Epilepsy and Alzheimer's disease are two conditions that law enforcement must consider when responding to emergency calls. Police are dispatched to all medical calls and often times can be the first on the scene before fire or EMS arrives.
In an effort to learn more about how to handle such cases should they occur, the DeWitt Police Department recently hosted an in-service training for its officers as well as for personnel from the East Syracuse and Baldwinsville police departments, DeWitt and Liverpool fire departments, and NAVAC. The multiple educational sessions offered open dialogue between leaders of both the Epilepsy Foundation and the Alzheimer's Association.
"Both organizations have gone to great lengths to create a training curriculum that is specifically for law enforcement," said DeWitt Police Chief Eugene Conway. "That demonstrated to me their commitment about how much they want law enforcement to have knowledge of and be aware of people who are afflicted. We in turn have a commitment to invite and welcome training such as this. It makes us understand better the makeup of the community that we service."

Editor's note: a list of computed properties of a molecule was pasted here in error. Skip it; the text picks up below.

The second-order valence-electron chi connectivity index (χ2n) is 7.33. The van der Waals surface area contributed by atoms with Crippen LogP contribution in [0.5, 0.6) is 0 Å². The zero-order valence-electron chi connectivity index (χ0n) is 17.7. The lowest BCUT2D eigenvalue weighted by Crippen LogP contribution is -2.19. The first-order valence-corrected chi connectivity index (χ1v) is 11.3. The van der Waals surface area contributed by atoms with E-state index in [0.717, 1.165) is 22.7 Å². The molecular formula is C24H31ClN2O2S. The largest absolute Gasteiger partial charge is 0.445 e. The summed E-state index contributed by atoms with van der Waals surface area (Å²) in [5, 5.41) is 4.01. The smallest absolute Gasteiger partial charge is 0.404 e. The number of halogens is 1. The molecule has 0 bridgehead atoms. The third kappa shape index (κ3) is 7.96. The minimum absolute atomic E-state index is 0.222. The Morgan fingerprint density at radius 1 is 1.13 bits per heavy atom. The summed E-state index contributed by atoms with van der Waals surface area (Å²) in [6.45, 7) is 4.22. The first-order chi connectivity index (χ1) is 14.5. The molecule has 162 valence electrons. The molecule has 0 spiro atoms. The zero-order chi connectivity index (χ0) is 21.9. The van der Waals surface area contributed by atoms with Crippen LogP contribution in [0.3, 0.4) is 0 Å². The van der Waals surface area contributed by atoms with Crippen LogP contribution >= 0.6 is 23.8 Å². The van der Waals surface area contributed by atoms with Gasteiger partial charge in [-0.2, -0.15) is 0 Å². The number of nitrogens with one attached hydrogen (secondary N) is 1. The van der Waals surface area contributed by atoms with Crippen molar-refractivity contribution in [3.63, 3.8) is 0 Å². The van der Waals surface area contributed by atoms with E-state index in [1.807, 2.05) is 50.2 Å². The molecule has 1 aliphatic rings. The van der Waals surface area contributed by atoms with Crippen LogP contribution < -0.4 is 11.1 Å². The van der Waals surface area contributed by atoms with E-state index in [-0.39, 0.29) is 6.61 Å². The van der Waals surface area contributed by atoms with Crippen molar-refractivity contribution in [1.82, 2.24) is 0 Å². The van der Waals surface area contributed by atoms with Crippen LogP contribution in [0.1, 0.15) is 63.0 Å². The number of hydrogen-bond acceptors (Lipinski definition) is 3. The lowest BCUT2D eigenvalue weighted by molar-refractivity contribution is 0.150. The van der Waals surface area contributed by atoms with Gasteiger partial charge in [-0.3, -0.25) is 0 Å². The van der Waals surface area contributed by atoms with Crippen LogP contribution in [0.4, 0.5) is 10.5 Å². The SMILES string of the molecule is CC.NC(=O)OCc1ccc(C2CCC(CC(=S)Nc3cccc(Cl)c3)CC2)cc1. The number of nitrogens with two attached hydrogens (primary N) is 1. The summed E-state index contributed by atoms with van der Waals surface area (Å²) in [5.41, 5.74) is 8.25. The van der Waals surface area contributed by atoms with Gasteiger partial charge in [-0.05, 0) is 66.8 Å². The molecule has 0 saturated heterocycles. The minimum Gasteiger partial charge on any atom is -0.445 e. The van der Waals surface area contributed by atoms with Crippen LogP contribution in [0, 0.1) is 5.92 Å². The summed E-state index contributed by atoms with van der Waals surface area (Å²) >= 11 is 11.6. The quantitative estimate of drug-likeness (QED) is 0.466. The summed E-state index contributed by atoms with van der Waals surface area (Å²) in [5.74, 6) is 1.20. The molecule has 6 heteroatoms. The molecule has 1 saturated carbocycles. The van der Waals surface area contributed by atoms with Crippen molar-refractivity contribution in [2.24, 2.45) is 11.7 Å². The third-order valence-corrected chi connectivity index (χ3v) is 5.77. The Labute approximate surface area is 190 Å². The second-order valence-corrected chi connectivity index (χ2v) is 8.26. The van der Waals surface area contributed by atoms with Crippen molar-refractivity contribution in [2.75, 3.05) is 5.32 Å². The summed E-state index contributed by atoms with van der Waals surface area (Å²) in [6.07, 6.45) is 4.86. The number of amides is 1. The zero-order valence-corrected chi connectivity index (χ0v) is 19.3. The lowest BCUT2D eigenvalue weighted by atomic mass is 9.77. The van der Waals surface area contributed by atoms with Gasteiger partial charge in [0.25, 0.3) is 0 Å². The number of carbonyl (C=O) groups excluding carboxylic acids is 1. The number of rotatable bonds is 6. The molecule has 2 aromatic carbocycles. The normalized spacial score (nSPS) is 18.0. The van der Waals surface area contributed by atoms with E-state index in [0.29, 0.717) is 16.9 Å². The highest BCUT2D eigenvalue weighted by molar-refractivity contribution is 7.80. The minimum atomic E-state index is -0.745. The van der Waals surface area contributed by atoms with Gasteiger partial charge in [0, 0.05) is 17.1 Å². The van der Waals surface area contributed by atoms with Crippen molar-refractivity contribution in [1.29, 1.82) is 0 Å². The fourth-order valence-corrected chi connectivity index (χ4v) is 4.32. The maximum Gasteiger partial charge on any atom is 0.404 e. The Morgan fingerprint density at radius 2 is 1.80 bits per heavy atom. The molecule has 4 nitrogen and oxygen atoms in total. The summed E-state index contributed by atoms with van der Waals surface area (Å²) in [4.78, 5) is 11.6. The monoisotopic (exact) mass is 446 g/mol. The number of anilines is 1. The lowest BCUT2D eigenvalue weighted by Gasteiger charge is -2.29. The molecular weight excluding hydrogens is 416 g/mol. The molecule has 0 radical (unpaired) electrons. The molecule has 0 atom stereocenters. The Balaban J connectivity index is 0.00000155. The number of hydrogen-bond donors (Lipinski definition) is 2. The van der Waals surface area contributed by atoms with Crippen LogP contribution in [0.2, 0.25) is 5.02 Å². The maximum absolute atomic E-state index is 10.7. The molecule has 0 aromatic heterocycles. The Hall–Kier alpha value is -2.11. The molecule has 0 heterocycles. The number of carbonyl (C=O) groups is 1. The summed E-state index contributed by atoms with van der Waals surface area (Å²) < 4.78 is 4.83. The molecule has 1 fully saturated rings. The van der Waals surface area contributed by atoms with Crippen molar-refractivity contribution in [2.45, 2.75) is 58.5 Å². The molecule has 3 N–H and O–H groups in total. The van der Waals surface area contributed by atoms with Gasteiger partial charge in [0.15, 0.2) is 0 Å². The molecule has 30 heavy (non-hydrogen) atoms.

Learning about Epilepsy
The presentation on Epilepsy focused on dispelling myths and misinformation, identifying seizures and considering the response necessary for non-convulsive seizures.
"[Non-convulsive seizures] can be easily mistaken for other conditions such as mental illness, alcohol or substance abuse," said Debra Lewis, community education and counseling coordinator, Epilepsy Foundation. "Our goal was to add one more tool to [a first responder's] assessment toolbox to consider when they come upon someone who may be acting unusual."
People with epilepsy are often unresponsive when having a seizure. Staring blankly, chewing, blinking eyes rapidly and wringing hands are all behaviors that can occur during a non-convulsive seizure event.
"It's important to know they may be confused after the seizure ends," Lewis said. "They can't process information while they're having one."